Taiwan’s TSMC to build first chip plant in Japan amid crunch

Tech News

A person walks into the Taiwan Semiconductor Manufacturing Co., Ltd. (TSMC) headquarters in Hsinchu, Taiwan, Wednesday, Oct. 20, 2021. Japanese electronics maker Sony and TSMC of Taiwan said Tuesday, Nov. 9, 2021, that they were building a computer chip plant in Japan together with an initial investment capital valued at $7 billion. (AP Photo/Chiang Ying-ying)

TOKYO (AP) — Japanese electronics maker Sony and TSMC of Taiwan said Tuesday they plan to jointly build a computer chip plant in Japan with an initial investment of $7 billion.

The plant in the southwestern city of Kumamoto will be the first foundry in Japan for TSMC, one of the world’s leading chipmakers. Construction will start next year for the plant to be up and running by 2024, employing 1,500 high-tech professionals.

The move comes as a supply crunch in chips has slammed various Japanese companies, including automaker Toyota Motor Corp. and video-game maker Nintendo Co., as lockdowns and other coronavirus measures in parts of Asia have hurt chip production.

Sony Semiconductor Solutions Corp., a wholly owned subsidiary of Sony Corp., will be a minority stakeholder, with less than 20% equity, investing $500 million in the new TSMC subsidiary, Japan Advanced Semiconductor Manufacturing.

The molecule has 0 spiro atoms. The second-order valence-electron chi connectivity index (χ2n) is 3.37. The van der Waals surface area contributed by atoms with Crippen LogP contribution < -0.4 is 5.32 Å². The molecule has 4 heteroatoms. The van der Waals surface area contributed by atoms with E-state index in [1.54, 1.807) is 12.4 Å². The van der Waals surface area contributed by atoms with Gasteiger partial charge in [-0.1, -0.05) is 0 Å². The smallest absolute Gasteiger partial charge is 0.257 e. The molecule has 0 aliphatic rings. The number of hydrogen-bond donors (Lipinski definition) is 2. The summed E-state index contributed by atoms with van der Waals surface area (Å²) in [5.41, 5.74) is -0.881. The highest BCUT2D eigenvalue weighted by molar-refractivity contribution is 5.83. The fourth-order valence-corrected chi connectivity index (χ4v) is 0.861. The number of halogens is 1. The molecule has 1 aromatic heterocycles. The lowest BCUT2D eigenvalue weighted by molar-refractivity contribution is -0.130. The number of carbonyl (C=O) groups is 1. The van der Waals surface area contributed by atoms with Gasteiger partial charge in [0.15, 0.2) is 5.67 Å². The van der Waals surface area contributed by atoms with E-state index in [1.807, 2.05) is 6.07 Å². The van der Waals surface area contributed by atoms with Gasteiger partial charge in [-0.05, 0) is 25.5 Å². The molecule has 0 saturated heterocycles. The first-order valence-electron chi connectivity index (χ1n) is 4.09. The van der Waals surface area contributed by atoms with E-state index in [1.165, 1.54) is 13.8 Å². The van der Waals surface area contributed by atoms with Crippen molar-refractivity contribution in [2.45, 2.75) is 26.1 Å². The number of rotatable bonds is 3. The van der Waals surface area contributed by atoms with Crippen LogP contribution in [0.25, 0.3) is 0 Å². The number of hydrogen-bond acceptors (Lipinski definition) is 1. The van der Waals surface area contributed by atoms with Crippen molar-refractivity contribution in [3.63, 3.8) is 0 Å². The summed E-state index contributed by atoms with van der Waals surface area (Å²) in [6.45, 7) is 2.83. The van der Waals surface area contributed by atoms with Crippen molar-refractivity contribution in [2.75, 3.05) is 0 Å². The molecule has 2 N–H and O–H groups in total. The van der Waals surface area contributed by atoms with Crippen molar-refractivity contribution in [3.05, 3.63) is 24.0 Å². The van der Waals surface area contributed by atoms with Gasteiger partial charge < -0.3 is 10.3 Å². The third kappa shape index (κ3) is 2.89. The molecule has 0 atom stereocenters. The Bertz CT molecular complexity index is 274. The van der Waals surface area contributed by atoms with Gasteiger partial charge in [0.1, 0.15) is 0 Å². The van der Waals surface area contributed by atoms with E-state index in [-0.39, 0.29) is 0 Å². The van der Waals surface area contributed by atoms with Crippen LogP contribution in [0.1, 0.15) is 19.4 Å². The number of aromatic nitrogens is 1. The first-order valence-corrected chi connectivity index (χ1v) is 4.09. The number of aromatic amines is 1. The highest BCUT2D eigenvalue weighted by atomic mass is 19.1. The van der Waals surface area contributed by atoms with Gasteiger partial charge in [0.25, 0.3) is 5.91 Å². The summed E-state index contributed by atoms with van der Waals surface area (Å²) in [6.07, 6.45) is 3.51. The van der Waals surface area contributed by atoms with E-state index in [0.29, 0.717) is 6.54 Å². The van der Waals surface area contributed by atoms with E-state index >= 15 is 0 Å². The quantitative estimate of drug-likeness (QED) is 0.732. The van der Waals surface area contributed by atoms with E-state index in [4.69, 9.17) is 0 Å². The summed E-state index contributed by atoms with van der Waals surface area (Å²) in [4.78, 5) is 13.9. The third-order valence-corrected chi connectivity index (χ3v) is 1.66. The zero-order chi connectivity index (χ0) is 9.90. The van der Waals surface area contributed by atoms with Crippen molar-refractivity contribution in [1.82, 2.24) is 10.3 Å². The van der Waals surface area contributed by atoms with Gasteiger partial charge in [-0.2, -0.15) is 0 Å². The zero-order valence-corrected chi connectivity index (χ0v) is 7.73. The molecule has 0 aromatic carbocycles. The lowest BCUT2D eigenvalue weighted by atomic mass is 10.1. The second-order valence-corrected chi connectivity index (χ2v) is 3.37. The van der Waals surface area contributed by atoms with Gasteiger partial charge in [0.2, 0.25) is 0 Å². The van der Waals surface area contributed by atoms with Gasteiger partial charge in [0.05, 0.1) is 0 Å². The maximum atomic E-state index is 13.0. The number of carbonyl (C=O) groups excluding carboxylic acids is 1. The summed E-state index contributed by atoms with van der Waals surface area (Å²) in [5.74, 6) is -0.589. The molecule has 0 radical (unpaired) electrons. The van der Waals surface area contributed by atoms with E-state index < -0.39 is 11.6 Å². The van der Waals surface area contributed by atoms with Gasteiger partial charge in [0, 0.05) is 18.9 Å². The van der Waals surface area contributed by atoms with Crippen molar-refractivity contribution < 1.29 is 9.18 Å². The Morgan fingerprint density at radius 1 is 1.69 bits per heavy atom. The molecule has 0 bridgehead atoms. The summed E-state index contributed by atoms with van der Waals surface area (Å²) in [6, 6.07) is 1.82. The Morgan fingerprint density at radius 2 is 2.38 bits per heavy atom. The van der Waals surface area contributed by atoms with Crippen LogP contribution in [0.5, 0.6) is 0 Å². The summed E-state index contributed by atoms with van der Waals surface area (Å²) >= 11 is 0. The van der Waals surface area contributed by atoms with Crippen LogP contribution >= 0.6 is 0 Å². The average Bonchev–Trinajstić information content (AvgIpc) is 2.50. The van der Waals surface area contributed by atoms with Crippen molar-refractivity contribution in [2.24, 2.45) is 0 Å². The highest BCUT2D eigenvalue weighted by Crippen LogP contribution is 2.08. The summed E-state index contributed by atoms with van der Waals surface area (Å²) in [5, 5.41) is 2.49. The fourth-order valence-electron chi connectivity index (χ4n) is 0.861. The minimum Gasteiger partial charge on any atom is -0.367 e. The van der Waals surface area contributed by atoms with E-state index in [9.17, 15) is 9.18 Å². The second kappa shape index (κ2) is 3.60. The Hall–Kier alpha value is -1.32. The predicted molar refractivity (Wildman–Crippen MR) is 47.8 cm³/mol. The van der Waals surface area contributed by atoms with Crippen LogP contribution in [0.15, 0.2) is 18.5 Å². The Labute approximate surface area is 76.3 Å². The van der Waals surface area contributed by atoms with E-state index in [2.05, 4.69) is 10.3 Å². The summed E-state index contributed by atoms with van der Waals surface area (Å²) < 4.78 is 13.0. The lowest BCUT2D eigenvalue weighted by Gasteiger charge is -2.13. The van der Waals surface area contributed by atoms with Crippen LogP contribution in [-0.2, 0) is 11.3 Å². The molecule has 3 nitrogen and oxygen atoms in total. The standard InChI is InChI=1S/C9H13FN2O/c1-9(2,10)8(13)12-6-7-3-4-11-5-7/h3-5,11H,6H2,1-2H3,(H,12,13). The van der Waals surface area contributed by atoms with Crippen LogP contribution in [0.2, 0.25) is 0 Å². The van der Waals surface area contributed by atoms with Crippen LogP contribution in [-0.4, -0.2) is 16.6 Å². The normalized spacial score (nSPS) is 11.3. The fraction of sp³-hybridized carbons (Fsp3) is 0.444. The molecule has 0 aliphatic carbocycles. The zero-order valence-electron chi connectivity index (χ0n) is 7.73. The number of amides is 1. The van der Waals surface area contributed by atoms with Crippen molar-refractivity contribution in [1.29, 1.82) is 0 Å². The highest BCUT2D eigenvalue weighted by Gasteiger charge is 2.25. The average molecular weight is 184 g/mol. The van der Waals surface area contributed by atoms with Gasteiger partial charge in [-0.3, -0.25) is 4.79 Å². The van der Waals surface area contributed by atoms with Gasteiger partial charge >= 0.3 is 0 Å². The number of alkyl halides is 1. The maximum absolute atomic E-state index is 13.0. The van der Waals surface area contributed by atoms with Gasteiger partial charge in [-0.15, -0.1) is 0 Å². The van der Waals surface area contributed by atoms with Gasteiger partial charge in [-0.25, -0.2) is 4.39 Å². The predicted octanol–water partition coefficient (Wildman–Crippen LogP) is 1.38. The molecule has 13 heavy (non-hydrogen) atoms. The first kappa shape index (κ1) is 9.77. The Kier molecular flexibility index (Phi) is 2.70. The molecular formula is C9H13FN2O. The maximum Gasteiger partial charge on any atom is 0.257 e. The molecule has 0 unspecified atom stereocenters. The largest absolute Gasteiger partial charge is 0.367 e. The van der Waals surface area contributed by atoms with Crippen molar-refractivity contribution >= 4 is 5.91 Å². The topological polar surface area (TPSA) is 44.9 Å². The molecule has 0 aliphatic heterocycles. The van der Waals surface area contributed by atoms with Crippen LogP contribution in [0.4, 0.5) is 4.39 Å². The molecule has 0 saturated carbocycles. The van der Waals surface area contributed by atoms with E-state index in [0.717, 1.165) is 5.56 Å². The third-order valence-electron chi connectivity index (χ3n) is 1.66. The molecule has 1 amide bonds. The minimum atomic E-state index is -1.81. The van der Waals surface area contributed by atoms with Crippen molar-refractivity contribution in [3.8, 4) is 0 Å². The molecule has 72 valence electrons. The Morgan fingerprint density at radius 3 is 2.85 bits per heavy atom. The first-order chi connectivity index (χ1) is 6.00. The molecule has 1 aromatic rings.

The overall investment is getting “strong support from the Japanese government,” the joint statement said.

The deal is subject to regulatory approval.

Terushi Shimizu, president of Sony Semiconductor Solutions, said the global semiconductor shortage was expected to continue. The partnership with TSMC will help not only Sony but also other companies, he said.

There has been speculation other Japanese companies, such as Toyota Motor Corp., may join the project, but TSMC declined comment, saying nothing was decided.

“We are pleased to have the support of a leading player and our long-time customer, Sony, to supply the market with an all-new fab in Japan, and also are excited at the opportunity to bring more Japanese talent into TSMC’s global family,” said Chief Executive C.C. Wei.

___

Yuri Kageyama is on Twitter https://twitter.com/yurikageyama

Copyright 2021 The Associated Press. All rights reserved. This material may not be published, broadcast, rewritten or redistributed.